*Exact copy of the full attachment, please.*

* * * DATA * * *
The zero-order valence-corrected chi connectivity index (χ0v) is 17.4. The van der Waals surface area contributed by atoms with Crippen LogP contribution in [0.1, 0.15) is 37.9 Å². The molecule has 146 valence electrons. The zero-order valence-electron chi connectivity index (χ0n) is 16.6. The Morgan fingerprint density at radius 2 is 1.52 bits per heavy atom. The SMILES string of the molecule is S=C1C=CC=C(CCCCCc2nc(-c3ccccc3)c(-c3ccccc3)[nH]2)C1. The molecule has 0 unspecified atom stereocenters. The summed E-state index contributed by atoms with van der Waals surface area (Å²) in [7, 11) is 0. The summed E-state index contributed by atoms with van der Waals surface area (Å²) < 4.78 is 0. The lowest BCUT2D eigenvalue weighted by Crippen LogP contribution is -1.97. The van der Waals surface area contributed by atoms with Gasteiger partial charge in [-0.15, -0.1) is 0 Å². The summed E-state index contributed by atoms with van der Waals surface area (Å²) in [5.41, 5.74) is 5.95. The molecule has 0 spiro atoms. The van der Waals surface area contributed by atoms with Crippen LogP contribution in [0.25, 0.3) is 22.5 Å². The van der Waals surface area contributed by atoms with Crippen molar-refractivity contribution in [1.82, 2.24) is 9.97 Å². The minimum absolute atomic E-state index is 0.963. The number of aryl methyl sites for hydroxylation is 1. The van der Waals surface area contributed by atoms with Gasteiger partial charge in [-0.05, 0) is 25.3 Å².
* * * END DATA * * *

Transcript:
The zero-order valence-corrected chi connectivity index (χ0v) is 17.4. The van der Waals surface area contributed by atoms with Crippen LogP contribution in [0.1, 0.15) is 37.9 Å². The molecule has 146 valence electrons. The zero-order valence-electron chi connectivity index (χ0n) is 16.6. The Morgan fingerprint density at radius 2 is 1.52 bits per heavy atom. The SMILES string of the molecule is S=C1C=CC=C(CCCCCc2nc(-c3ccccc3)c(-c3ccccc3)[nH]2)C1. The molecule has 0 unspecified atom stereocenters. The summed E-state index contributed by atoms with van der Waals surface area (Å²) in [7, 11) is 0. The summed E-state index contributed by atoms with van der Waals surface area (Å²) < 4.78 is 0. The lowest BCUT2D eigenvalue weighted by Crippen LogP contribution is -1.97. The van der Waals surface area contributed by atoms with Gasteiger partial charge in [-0.15, -0.1) is 0 Å². The summed E-state index contributed by atoms with van der Waals surface area (Å²) in [5.41, 5.74) is 5.95. The molecule has 0 spiro atoms. The van der Waals surface area contributed by atoms with Crippen LogP contribution in [0.25, 0.3) is 22.5 Å². The van der Waals surface area contributed by atoms with Crippen molar-refractivity contribution in [1.82, 2.24) is 9.97 Å². The minimum absolute atomic E-state index is 0.963. The number of aryl methyl sites for hydroxylation is 1. The van der Waals surface area contributed by atoms with Gasteiger partial charge in [-0.05, 0) is 25.3 Å².